Micro-level Institutions & Enterprise Productivity: Insights From Kenya's Small Business Sector
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This paper explores the impact of micro-level institutions on enterprise performance by applying descriptive and econometric analysis on data extracted from a baseline survey of micro and small-scale enterprises in Kenya. The results show that female ownership, informality and sole proprietorship have negative effects on enterprise productivity. Such productivity, however, increases with the entrepreneurs' age, educational achievement and membership in business support groups. Rural-based enterprises and those that are irregularly operated are less productive than those that are urban based and regularly operated. Traders do not produce as much as entrepreneurs involved in other business activities and productivity generally increases with the age of an enterprise. Policy will need to redress gender imbalances and seek to mainstream informal enterprises. Intervention that improve the environment for rural commerce and increase the educational status of the general population would promote enterprise productivity as would interventions for increasing the life expectancy of enterprises.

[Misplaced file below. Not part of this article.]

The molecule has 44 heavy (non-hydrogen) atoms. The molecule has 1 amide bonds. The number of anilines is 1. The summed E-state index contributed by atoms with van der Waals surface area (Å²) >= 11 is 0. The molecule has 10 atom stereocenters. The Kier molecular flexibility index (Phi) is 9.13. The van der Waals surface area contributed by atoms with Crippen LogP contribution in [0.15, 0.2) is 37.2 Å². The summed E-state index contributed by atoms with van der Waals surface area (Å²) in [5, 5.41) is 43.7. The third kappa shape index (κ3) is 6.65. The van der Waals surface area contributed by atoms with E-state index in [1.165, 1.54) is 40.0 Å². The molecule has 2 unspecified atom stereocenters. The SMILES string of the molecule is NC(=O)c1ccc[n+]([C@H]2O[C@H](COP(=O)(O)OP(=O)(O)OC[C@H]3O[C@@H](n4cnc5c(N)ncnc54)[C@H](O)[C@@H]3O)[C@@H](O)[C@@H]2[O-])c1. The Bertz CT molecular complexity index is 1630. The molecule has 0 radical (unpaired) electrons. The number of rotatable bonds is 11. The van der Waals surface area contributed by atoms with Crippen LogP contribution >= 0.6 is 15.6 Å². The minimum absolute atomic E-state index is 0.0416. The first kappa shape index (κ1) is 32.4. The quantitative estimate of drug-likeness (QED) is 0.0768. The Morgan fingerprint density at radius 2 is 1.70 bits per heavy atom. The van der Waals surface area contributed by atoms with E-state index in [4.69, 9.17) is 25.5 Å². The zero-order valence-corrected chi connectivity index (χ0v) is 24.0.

School of Economics, University of Nairobi